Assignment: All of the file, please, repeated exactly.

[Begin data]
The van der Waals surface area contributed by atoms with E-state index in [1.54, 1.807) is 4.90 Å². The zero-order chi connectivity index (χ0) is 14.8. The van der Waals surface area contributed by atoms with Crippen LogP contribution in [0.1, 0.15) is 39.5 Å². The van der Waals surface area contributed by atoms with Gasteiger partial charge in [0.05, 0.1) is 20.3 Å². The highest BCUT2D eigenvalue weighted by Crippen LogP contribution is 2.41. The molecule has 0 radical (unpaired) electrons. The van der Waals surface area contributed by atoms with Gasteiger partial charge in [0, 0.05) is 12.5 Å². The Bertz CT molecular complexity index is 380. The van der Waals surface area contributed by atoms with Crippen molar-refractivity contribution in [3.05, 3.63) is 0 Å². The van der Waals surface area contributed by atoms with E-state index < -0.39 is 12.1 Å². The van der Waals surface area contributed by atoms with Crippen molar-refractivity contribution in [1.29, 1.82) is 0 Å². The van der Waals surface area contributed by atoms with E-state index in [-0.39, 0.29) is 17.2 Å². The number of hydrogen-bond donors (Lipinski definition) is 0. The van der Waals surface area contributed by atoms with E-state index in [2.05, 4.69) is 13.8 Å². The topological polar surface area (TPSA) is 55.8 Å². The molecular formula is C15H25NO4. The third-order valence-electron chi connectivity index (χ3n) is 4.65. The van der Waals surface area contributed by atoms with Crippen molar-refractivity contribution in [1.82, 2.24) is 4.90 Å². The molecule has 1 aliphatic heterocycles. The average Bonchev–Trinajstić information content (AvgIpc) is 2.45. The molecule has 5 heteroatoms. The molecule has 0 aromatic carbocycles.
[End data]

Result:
The van der Waals surface area contributed by atoms with E-state index in [1.54, 1.807) is 4.90 Å². The zero-order chi connectivity index (χ0) is 14.8. The van der Waals surface area contributed by atoms with Crippen LogP contribution in [0.1, 0.15) is 39.5 Å². The van der Waals surface area contributed by atoms with Gasteiger partial charge in [0.05, 0.1) is 20.3 Å². The highest BCUT2D eigenvalue weighted by Crippen LogP contribution is 2.41. The molecule has 0 radical (unpaired) electrons. The van der Waals surface area contributed by atoms with Gasteiger partial charge in [0, 0.05) is 12.5 Å². The Bertz CT molecular complexity index is 380. The van der Waals surface area contributed by atoms with Crippen molar-refractivity contribution in [3.05, 3.63) is 0 Å². The van der Waals surface area contributed by atoms with E-state index < -0.39 is 12.1 Å². The van der Waals surface area contributed by atoms with Crippen molar-refractivity contribution in [1.29, 1.82) is 0 Å². The van der Waals surface area contributed by atoms with E-state index in [-0.39, 0.29) is 17.2 Å². The number of hydrogen-bond donors (Lipinski definition) is 0. The van der Waals surface area contributed by atoms with E-state index in [2.05, 4.69) is 13.8 Å². The topological polar surface area (TPSA) is 55.8 Å². The molecular formula is C15H25NO4. The third-order valence-electron chi connectivity index (χ3n) is 4.65. The van der Waals surface area contributed by atoms with Crippen molar-refractivity contribution in [1.82, 2.24) is 4.90 Å². The molecule has 1 aliphatic heterocycles. The average Bonchev–Trinajstić information content (AvgIpc) is 2.45. The molecule has 5 heteroatoms. The molecule has 0 aromatic carbocycles.